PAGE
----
It’s a wonder
What happened to my childhood-self.
She is not hidden in the midst
Of soft cotton super hero t-shirts;
The metallic clang of hangers
Scraping against the racks has ceased.
Black streaks mar the
Cool, white tile of the cereal aisle
That was once her playground.
The sharp vexation in her step-mom’s voice
Is out-screeched by the perpetual beep of checkout lines.
Dirty skechers squeak in pursuit of escape.
Near blinding illumination
Reflects off the tiles’ glassy surface,
Along with a brown face that
Stares up with fascination.
It is white and not black that bleeds through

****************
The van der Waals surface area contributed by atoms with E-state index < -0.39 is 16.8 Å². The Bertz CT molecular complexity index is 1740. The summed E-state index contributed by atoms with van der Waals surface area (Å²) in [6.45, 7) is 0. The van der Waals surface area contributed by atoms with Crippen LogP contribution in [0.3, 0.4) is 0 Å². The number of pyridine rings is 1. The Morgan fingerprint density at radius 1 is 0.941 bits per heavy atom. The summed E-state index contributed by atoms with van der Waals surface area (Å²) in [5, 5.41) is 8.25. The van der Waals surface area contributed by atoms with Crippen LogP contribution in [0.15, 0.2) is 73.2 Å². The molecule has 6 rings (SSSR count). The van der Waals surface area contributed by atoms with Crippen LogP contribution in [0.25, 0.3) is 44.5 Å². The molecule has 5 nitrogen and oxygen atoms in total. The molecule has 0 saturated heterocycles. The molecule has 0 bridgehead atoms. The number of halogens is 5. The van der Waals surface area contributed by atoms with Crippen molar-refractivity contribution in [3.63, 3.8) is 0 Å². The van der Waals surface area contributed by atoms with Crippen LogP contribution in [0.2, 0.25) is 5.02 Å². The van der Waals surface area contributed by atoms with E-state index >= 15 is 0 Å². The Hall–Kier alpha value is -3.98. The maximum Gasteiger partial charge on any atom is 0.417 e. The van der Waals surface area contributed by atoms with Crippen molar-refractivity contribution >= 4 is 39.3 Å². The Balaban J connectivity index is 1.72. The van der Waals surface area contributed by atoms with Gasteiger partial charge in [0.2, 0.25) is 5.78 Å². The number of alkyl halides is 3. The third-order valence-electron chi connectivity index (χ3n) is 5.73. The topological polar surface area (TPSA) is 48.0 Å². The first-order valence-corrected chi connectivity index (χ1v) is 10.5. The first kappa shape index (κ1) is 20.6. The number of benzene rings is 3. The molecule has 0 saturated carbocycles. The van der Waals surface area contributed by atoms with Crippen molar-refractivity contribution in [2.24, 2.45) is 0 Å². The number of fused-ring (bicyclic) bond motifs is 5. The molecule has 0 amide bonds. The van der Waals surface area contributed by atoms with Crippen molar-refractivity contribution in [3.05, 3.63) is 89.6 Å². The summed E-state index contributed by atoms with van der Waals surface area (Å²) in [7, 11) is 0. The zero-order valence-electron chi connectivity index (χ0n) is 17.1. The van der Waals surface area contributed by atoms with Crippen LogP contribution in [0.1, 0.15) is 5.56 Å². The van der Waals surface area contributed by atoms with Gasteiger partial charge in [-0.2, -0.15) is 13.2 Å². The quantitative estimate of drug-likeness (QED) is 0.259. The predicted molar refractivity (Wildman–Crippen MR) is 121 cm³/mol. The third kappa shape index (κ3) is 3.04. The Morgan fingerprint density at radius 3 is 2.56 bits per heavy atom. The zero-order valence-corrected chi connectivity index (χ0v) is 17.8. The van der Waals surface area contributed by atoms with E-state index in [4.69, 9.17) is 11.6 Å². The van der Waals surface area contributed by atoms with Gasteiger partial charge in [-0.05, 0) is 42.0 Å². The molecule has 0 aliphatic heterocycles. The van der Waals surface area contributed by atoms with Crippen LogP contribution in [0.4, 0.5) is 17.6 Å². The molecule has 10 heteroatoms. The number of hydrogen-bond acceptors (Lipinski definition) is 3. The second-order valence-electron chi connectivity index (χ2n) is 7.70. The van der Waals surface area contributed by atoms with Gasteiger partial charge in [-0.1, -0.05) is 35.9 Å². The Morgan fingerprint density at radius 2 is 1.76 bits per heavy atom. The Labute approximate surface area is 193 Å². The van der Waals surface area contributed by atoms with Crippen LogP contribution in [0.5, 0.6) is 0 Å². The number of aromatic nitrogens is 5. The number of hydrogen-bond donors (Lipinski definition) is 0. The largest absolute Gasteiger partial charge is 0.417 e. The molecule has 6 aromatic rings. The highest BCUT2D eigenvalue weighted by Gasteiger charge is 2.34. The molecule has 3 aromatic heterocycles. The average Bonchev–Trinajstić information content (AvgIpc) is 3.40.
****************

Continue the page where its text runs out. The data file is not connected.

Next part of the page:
The edges of this vision.
Slightly longer limbs and spine are
Hunched and bent amorphous:
To fit themselves possessively around
The lives and adventures in our hands.
Feeding freely on their knowledge
On an island of rough carpet
And rosewoods that house everyone’s bible.
Yellowed pages flutter as they turn,
Like the rustling of a bird’s feathers.
Plastic wrapping of the library books crumpling
under the weight of our hands as we press it flat.
We now run between the lines of crisp, freshly printed ink,
Upon thousands of pages.